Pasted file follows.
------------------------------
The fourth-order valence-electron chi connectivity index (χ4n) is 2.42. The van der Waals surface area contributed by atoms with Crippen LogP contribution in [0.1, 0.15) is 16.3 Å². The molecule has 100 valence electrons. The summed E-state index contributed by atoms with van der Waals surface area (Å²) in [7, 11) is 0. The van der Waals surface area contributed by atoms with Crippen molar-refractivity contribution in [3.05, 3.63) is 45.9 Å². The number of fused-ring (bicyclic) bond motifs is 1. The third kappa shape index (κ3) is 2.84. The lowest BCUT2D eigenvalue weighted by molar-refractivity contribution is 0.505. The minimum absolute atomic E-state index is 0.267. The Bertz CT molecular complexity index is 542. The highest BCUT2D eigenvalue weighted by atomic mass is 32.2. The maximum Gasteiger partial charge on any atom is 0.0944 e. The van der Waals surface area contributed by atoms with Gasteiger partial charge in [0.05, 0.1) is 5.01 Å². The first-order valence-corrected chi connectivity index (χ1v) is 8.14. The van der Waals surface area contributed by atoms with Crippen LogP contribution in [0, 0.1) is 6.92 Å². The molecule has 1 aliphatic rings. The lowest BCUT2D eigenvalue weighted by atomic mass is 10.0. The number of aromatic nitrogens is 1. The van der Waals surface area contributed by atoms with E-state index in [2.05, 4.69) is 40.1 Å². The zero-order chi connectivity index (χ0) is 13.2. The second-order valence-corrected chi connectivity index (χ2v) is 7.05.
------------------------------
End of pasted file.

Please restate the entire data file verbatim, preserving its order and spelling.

The fourth-order valence-electron chi connectivity index (χ4n) is 2.42. The van der Waals surface area contributed by atoms with Crippen LogP contribution in [0.1, 0.15) is 16.3 Å². The molecule has 100 valence electrons. The summed E-state index contributed by atoms with van der Waals surface area (Å²) in [7, 11) is 0. The van der Waals surface area contributed by atoms with Crippen molar-refractivity contribution in [3.05, 3.63) is 45.9 Å². The number of fused-ring (bicyclic) bond motifs is 1. The third kappa shape index (κ3) is 2.84. The lowest BCUT2D eigenvalue weighted by molar-refractivity contribution is 0.505. The minimum absolute atomic E-state index is 0.267. The Bertz CT molecular complexity index is 542. The highest BCUT2D eigenvalue weighted by atomic mass is 32.2. The maximum Gasteiger partial charge on any atom is 0.0944 e. The van der Waals surface area contributed by atoms with Gasteiger partial charge in [0.05, 0.1) is 5.01 Å². The first-order valence-corrected chi connectivity index (χ1v) is 8.14. The van der Waals surface area contributed by atoms with Crippen LogP contribution in [0, 0.1) is 6.92 Å². The molecule has 1 aliphatic rings. The lowest BCUT2D eigenvalue weighted by atomic mass is 10.0. The number of aromatic nitrogens is 1. The van der Waals surface area contributed by atoms with E-state index in [2.05, 4.69) is 40.1 Å². The zero-order chi connectivity index (χ0) is 13.2. The second-order valence-corrected chi connectivity index (χ2v) is 7.05.